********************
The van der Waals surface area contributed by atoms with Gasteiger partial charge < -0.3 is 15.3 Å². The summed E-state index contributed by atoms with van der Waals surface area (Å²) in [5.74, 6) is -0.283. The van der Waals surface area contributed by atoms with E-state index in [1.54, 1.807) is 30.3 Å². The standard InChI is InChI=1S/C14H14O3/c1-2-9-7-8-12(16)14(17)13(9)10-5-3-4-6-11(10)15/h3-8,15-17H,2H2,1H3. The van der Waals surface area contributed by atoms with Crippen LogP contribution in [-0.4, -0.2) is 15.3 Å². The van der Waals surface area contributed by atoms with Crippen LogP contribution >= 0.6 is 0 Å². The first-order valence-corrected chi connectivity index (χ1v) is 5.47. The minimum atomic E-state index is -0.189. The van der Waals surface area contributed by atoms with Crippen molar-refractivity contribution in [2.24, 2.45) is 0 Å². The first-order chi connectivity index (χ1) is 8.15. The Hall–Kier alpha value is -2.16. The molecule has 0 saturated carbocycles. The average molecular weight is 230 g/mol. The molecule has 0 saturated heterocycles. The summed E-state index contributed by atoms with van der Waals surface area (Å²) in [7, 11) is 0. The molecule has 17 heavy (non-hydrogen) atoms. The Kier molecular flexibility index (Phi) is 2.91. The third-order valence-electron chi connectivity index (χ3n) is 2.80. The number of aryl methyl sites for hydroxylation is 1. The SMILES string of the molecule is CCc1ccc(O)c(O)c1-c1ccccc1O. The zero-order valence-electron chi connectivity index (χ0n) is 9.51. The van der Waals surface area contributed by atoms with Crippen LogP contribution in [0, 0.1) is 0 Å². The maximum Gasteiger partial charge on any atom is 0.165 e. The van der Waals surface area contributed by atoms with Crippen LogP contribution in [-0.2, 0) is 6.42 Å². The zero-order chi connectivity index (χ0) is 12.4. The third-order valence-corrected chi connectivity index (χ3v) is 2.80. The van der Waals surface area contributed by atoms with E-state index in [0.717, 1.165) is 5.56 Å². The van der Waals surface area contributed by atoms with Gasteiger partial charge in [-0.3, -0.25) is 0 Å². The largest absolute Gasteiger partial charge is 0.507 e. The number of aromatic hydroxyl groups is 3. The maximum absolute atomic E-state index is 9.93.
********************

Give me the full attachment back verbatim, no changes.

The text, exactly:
The van der Waals surface area contributed by atoms with Gasteiger partial charge < -0.3 is 15.3 Å². The summed E-state index contributed by atoms with van der Waals surface area (Å²) in [5.74, 6) is -0.283. The van der Waals surface area contributed by atoms with E-state index in [1.54, 1.807) is 30.3 Å². The standard InChI is InChI=1S/C14H14O3/c1-2-9-7-8-12(16)14(17)13(9)10-5-3-4-6-11(10)15/h3-8,15-17H,2H2,1H3. The van der Waals surface area contributed by atoms with Crippen LogP contribution in [-0.4, -0.2) is 15.3 Å². The van der Waals surface area contributed by atoms with Crippen LogP contribution >= 0.6 is 0 Å². The first-order valence-corrected chi connectivity index (χ1v) is 5.47. The minimum atomic E-state index is -0.189. The van der Waals surface area contributed by atoms with Crippen molar-refractivity contribution in [2.24, 2.45) is 0 Å². The first-order chi connectivity index (χ1) is 8.15. The Hall–Kier alpha value is -2.16. The molecule has 0 saturated carbocycles. The average molecular weight is 230 g/mol. The molecule has 0 saturated heterocycles. The summed E-state index contributed by atoms with van der Waals surface area (Å²) in [7, 11) is 0. The molecule has 17 heavy (non-hydrogen) atoms. The Kier molecular flexibility index (Phi) is 2.91. The third-order valence-electron chi connectivity index (χ3n) is 2.80. The number of aryl methyl sites for hydroxylation is 1. The SMILES string of the molecule is CCc1ccc(O)c(O)c1-c1ccccc1O. The zero-order valence-electron chi connectivity index (χ0n) is 9.51. The van der Waals surface area contributed by atoms with Crippen LogP contribution in [0, 0.1) is 0 Å². The maximum Gasteiger partial charge on any atom is 0.165 e. The van der Waals surface area contributed by atoms with Crippen LogP contribution in [-0.2, 0) is 6.42 Å². The zero-order chi connectivity index (χ0) is 12.4. The third-order valence-corrected chi connectivity index (χ3v) is 2.80. The van der Waals surface area contributed by atoms with E-state index in [0.717, 1.165) is 5.56 Å². The van der Waals surface area contributed by atoms with Gasteiger partial charge in [-0.3, -0.25) is 0 Å². The largest absolute Gasteiger partial charge is 0.507 e. The number of aromatic hydroxyl groups is 3. The maximum absolute atomic E-state index is 9.93.